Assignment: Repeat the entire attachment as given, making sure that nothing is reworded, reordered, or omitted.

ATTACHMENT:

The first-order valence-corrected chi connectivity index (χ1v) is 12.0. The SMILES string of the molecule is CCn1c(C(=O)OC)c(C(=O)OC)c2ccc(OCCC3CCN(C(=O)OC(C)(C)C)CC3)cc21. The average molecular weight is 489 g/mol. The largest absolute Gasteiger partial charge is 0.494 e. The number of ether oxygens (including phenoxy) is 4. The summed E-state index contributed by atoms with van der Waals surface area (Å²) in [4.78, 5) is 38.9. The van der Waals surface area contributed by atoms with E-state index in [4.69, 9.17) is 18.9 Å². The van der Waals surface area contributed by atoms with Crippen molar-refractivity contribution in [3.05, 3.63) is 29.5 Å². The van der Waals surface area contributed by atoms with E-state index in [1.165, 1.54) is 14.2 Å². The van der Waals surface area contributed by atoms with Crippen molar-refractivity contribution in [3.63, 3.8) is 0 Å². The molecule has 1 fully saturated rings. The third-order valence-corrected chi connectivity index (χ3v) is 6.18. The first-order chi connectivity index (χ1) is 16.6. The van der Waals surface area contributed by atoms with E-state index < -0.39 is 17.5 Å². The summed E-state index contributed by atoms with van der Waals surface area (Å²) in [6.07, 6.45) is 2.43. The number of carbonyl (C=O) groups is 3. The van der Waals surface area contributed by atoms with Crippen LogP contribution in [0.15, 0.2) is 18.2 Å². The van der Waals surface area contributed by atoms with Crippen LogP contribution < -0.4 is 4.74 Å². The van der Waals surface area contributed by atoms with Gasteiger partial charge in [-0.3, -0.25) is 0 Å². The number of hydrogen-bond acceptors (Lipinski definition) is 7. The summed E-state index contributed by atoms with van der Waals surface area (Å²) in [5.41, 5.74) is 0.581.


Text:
The first-order valence-corrected chi connectivity index (χ1v) is 12.0. The SMILES string of the molecule is CCn1c(C(=O)OC)c(C(=O)OC)c2ccc(OCCC3CCN(C(=O)OC(C)(C)C)CC3)cc21. The average molecular weight is 489 g/mol. The largest absolute Gasteiger partial charge is 0.494 e. The number of ether oxygens (including phenoxy) is 4. The summed E-state index contributed by atoms with van der Waals surface area (Å²) in [4.78, 5) is 38.9. The van der Waals surface area contributed by atoms with E-state index in [4.69, 9.17) is 18.9 Å². The van der Waals surface area contributed by atoms with Crippen molar-refractivity contribution in [3.05, 3.63) is 29.5 Å². The van der Waals surface area contributed by atoms with E-state index in [1.165, 1.54) is 14.2 Å². The van der Waals surface area contributed by atoms with Crippen molar-refractivity contribution in [3.63, 3.8) is 0 Å². The molecule has 1 fully saturated rings. The third-order valence-corrected chi connectivity index (χ3v) is 6.18. The first-order chi connectivity index (χ1) is 16.6. The van der Waals surface area contributed by atoms with E-state index < -0.39 is 17.5 Å². The summed E-state index contributed by atoms with van der Waals surface area (Å²) in [6.07, 6.45) is 2.43. The number of carbonyl (C=O) groups is 3. The van der Waals surface area contributed by atoms with Crippen LogP contribution in [0.15, 0.2) is 18.2 Å². The van der Waals surface area contributed by atoms with Crippen LogP contribution < -0.4 is 4.74 Å². The van der Waals surface area contributed by atoms with Gasteiger partial charge in [-0.3, -0.25) is 0 Å². The number of hydrogen-bond acceptors (Lipinski definition) is 7. The summed E-state index contributed by atoms with van der Waals surface area (Å²) in [5.41, 5.74) is 0.581.